Together, these advances and limitations in thinking and memory make the period of early childhood one of the most interesting. The unique quality of how children think in early childhood also provides a challenge for those who are brave enough to try to reason with 3to 5-year-olds! Young children’s thinking skills also affect how they form social relationships with peers, gain insight into who they are in relationship to others, and gain self-control over their emotions.
The Formation And Regulation Of Social Relationships And Emotions
During early childhood, the great strides that young children make across all areas of development can also be seen in their social and emotional behaviors, especially in the interesting progress that is made in how they view themselves and others as individuals, along with new skills in learning to control their emotions.
The initial awareness of the self that emerges in the infant and toddler years becomes further transformed in early childhood. Young children now have the ability to form self-concepts, or to think of themselves in terms of how they look, what they like, and what they can do. For example, when children ages 3 to 5 years are asked to describe themselves, they usually say, “I have brown eyes. I like to play. I can jump as high as that tree! Marisa and Taylor are my best friends.” Young children’s self-descriptions are usually overly positive and not always grounded in reality, and it is not until they are school aged that they can move beyond describing themselves in generally positive emotional terms (e.g., “I’m really happy.”) to understanding that it is possible to experience both positive and negative emotions at the same time (e.g., “I was happy to play kickball at recess, but mad because I kept making outs”).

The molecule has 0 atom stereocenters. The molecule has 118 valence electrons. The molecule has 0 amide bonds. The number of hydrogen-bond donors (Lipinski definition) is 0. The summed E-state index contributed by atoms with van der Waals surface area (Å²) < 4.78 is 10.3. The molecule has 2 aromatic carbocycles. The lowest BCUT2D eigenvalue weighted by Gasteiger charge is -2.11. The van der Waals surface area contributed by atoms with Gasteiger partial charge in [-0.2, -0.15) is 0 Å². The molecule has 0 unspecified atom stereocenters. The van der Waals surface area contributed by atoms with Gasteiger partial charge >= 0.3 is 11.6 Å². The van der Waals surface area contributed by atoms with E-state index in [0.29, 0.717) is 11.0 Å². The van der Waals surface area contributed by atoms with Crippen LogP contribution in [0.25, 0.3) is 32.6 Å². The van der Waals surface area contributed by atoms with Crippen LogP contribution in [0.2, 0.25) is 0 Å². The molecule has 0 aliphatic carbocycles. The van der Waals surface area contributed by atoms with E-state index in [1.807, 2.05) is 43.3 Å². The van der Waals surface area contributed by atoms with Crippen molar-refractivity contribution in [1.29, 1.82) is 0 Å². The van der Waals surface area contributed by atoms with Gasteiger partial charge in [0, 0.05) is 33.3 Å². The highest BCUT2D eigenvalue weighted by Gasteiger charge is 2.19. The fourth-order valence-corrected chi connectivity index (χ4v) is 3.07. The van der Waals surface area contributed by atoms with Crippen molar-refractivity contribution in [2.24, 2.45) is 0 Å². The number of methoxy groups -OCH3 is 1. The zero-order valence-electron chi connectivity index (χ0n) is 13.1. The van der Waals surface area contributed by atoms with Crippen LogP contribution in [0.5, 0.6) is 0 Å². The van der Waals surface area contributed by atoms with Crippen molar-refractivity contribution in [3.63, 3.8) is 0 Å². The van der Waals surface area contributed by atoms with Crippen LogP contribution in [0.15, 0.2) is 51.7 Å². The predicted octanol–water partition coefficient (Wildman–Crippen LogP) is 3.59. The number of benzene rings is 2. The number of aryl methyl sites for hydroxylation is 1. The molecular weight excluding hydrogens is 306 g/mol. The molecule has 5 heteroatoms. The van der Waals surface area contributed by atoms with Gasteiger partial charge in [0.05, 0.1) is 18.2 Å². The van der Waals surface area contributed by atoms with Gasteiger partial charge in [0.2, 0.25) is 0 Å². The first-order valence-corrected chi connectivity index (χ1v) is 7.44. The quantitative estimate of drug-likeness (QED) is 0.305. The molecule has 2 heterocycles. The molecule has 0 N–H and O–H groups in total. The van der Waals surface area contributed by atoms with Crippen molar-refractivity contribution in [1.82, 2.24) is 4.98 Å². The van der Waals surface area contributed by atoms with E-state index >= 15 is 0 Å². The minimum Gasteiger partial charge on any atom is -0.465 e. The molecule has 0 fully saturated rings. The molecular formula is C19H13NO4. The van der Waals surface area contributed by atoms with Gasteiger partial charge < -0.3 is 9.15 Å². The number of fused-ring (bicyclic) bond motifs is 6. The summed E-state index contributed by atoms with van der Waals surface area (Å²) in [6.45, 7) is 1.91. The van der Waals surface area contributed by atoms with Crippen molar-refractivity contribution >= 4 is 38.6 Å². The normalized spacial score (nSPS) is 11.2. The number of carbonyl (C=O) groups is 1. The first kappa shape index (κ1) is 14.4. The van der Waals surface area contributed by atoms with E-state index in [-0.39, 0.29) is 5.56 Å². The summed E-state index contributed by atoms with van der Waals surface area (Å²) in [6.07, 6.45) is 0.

Another important aspect of the awareness of the self can be seen in how children come to understand the concept of gender and how it guides their understanding of gender stereotyped behaviors, including who and what they choose to play with.